Keep in mind this is the picture of Bored Ape #835, not the NFT of Bored Ape #835. Anybody can copy and paste the picture, but the record of ownership is on the Ethereum blockchain. So this picture “belongs” to someone who paid $350k (or $115) to have that entry made on the ledger.
This is where things get dangerous. A lot — and I mean A LOT — of people think that there’s a copy of the picture on that digital ledger. So that no matter what happens, even if everybody in the world simultaneously decided to delete their JPEG picture of Bored Ape #835, there would still be a permanent and incorruptible version of the picture on the blockchain.
That would be cool! And I can imagine a lot of cases in which having a permanent and incorruptible version of a picture on the blockchain would be worth real money to someone. You could store a legal document on the blockchain and then never bother to keep a copy. You could access it anywhere in the world at any time. That would be awesome.
But that’s not how it works.
Storing data on the blockchain is expensive. As of this writing, it would cost you about nine million dollars in cash to store a one megabyte image on the blockchain. That’s not an investment. It’s like making a one-time payment to rent a parking spot. You never get the money back. Even the low-resolution Apes would cost close to a million bucks, each. So the ledger doesn’t have the actual picture of the ape on it. Instead, it has a link to a distributed file system that holds the original Ape pictures.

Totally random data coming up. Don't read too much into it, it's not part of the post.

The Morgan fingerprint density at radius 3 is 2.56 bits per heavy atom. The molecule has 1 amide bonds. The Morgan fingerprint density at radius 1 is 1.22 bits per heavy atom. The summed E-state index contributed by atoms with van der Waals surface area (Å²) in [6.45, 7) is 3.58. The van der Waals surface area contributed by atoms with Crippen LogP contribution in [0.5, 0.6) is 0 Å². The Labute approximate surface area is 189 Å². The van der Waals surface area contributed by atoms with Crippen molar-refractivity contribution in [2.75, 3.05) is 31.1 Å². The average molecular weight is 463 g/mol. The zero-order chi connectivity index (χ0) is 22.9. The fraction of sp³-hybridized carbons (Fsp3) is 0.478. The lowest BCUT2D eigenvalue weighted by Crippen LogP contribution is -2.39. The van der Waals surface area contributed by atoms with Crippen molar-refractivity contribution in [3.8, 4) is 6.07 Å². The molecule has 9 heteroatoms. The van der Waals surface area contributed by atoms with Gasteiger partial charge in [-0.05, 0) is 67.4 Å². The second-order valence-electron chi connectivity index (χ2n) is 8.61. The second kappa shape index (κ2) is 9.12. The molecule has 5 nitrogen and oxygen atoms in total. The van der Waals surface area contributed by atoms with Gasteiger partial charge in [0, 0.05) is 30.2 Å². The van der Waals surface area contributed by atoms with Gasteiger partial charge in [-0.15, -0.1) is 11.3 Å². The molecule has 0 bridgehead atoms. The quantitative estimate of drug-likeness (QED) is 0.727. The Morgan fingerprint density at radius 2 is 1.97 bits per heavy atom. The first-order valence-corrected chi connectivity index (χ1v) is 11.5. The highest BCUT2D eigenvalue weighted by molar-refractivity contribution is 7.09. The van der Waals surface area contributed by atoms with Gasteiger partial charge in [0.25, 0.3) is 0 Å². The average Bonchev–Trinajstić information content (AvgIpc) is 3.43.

Where Are The Assets, Exactly?
In theory, each NFT entry on the blockchain ledger should have information as to where the original digital asset is located, the same way the property deed register of your home county has addresses and location descriptions (“From an iron pin at the corner of…”) for each parcel of property. One of the best places to store the original asset is via a distributed file system. If you ever used Napster or LimeWire around the turn of the century, you know how those work. Each individual image (or song) has a unique identifier code, and it’s stored with that code on computers around the world. When you open up your software and inquire as to the image or song, the nearest computer to you will provide it to you. Then your computer will begin sharing it to other people who request it.
The pros of this approach are easy to see. The image is widely spread, widely shared, and tied to a unique identifier so it can’t be changed. The cons of this approach? Ask everybody involved with Napster, or The Pirate Bay, or any other file-sharing service. If you had a song shared on Napster, it’s long gone, because everyone involved with Napster got frightened and/or prosecuted out of using the service. There is no guarantee that your Bored Ape will still be available in twenty years. Or two years. Or tomorrow.